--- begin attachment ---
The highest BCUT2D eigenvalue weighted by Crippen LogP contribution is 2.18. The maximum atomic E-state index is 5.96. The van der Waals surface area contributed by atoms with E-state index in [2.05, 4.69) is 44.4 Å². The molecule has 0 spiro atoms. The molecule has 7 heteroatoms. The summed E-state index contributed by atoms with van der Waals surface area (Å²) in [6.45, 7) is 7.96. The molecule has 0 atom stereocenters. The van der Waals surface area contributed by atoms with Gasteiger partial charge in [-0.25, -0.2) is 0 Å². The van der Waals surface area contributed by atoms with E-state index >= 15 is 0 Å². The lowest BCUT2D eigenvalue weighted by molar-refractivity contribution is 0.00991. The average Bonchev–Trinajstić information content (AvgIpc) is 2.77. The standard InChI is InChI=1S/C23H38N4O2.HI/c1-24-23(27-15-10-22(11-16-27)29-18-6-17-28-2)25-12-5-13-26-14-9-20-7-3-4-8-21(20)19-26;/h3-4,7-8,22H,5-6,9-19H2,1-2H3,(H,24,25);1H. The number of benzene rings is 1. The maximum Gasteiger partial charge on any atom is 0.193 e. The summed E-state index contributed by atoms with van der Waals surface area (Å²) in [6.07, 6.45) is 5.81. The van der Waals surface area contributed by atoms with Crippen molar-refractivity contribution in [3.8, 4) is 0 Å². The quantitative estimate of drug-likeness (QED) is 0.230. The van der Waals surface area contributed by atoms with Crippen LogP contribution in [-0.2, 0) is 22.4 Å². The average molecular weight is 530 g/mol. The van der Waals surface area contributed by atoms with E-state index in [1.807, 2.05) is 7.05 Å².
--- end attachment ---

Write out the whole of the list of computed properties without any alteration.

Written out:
The highest BCUT2D eigenvalue weighted by Crippen LogP contribution is 2.18. The maximum atomic E-state index is 5.96. The van der Waals surface area contributed by atoms with E-state index in [2.05, 4.69) is 44.4 Å². The molecule has 0 spiro atoms. The molecule has 7 heteroatoms. The summed E-state index contributed by atoms with van der Waals surface area (Å²) in [6.45, 7) is 7.96. The molecule has 0 atom stereocenters. The van der Waals surface area contributed by atoms with Gasteiger partial charge in [-0.25, -0.2) is 0 Å². The van der Waals surface area contributed by atoms with E-state index >= 15 is 0 Å². The lowest BCUT2D eigenvalue weighted by molar-refractivity contribution is 0.00991. The average Bonchev–Trinajstić information content (AvgIpc) is 2.77. The standard InChI is InChI=1S/C23H38N4O2.HI/c1-24-23(27-15-10-22(11-16-27)29-18-6-17-28-2)25-12-5-13-26-14-9-20-7-3-4-8-21(20)19-26;/h3-4,7-8,22H,5-6,9-19H2,1-2H3,(H,24,25);1H. The number of benzene rings is 1. The maximum Gasteiger partial charge on any atom is 0.193 e. The summed E-state index contributed by atoms with van der Waals surface area (Å²) in [6.07, 6.45) is 5.81. The van der Waals surface area contributed by atoms with Crippen molar-refractivity contribution in [3.8, 4) is 0 Å². The quantitative estimate of drug-likeness (QED) is 0.230. The van der Waals surface area contributed by atoms with Crippen LogP contribution in [-0.2, 0) is 22.4 Å². The average molecular weight is 530 g/mol. The van der Waals surface area contributed by atoms with E-state index in [1.807, 2.05) is 7.05 Å².